I foolishly postponed investigating the Church. For the time being I just wanted out, and as long as all my unconscious baggage remained, confessing seemed like the most natural thing to do. Unfortunately, I waited ten years to do my investigating; I say “unfortunately,” because recovering former believers of a particular belief system must come to terms with the question, “Is it true?” Until they do that, they will always carry around a ball and chain—of various weight and size depending on their experience with the organization in question, and the nature of that organization. When I finally did my studying and saw how easily the Mormon Church can be seen for what it is, I kicked myself for not doing it years earlier. The truth really does set one free.

(to be continued)


"The Mormon Cult" front cover(The following is an excerpt from Jack B. Worthy’s The Mormon Cult: A Former Missionary Reveals the Secrets of Mormon Mind Control. Near the end of his mission, former Elder Worthy fell into unworthiness. Here, he describes the Mormon attitude toward sexual “sin.” We’ll run further excerpts from the book over the next few days.)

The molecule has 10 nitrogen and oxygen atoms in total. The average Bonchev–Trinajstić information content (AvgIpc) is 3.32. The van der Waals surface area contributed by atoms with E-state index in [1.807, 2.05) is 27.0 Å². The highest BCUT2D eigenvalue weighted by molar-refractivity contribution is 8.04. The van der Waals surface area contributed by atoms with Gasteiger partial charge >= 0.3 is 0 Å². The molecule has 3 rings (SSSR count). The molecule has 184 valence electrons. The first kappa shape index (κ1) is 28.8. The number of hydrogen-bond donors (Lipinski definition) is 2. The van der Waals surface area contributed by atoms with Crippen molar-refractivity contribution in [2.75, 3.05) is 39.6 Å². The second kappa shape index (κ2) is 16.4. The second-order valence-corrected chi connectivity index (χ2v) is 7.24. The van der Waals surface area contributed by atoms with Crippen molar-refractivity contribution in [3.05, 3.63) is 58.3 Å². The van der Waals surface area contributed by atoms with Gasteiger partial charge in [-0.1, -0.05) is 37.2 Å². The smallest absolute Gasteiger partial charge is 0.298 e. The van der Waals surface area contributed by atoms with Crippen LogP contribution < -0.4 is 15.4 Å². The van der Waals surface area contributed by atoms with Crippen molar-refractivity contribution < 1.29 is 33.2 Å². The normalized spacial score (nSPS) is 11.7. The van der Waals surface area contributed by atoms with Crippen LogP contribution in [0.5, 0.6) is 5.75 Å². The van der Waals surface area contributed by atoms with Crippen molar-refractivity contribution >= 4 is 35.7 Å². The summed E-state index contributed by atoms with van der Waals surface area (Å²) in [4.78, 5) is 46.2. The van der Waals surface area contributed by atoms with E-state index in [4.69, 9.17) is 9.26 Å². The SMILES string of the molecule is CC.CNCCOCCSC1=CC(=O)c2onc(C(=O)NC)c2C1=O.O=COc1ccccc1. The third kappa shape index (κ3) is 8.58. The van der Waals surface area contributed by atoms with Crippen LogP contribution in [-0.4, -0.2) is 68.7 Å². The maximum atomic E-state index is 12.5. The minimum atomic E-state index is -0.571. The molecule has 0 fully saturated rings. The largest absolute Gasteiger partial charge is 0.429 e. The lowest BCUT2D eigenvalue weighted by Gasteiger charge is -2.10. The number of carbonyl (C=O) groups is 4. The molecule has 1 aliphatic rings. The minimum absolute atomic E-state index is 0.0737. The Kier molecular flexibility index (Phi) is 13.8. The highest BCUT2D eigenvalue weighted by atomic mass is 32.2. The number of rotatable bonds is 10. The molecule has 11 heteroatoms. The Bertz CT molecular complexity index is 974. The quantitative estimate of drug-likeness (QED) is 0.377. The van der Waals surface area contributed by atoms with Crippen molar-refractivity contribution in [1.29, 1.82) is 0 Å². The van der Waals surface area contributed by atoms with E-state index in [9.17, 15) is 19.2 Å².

Better Dead and Clean than Alive and Unclean

It may be hard for nonmembers to comprehend just how serious Mormons consider my sin [sex outside of marriage] to be. Former prophet Spencer W. Kimball said that “[e]ven mortal life itself, when placed upon the balance scales, weighs less than chastity.” In his 1969 book, Miracle of Forgiveness, President Kimball quoted two other Mormon prophets: David O. McKay said, “Your virtue is worth more than your life. Please, young folk, preserve your virtue even if you lose your lives” (not at all a pleasant thing to believe for rape victims who are overpowered but not killed); and Heber J. Grant said, “There is no true Latter-day Saint who would not rather bury a son or a daughter than to have him or her lose his or her chastity” (both quotes on p. 63). Apostle Bruce R. McConkie, in the 1966 version of his classic Mormon Doctrine, put it bluntly: “Better dead clean, than alive unclean. Many is the faithful Latter-day Saint parent who has sent a son or daughter on a mission or otherwise out into the world with the direction, ‘I would rather have you come back home in a pine box with your virtue than return alive without it.’” (p. 124)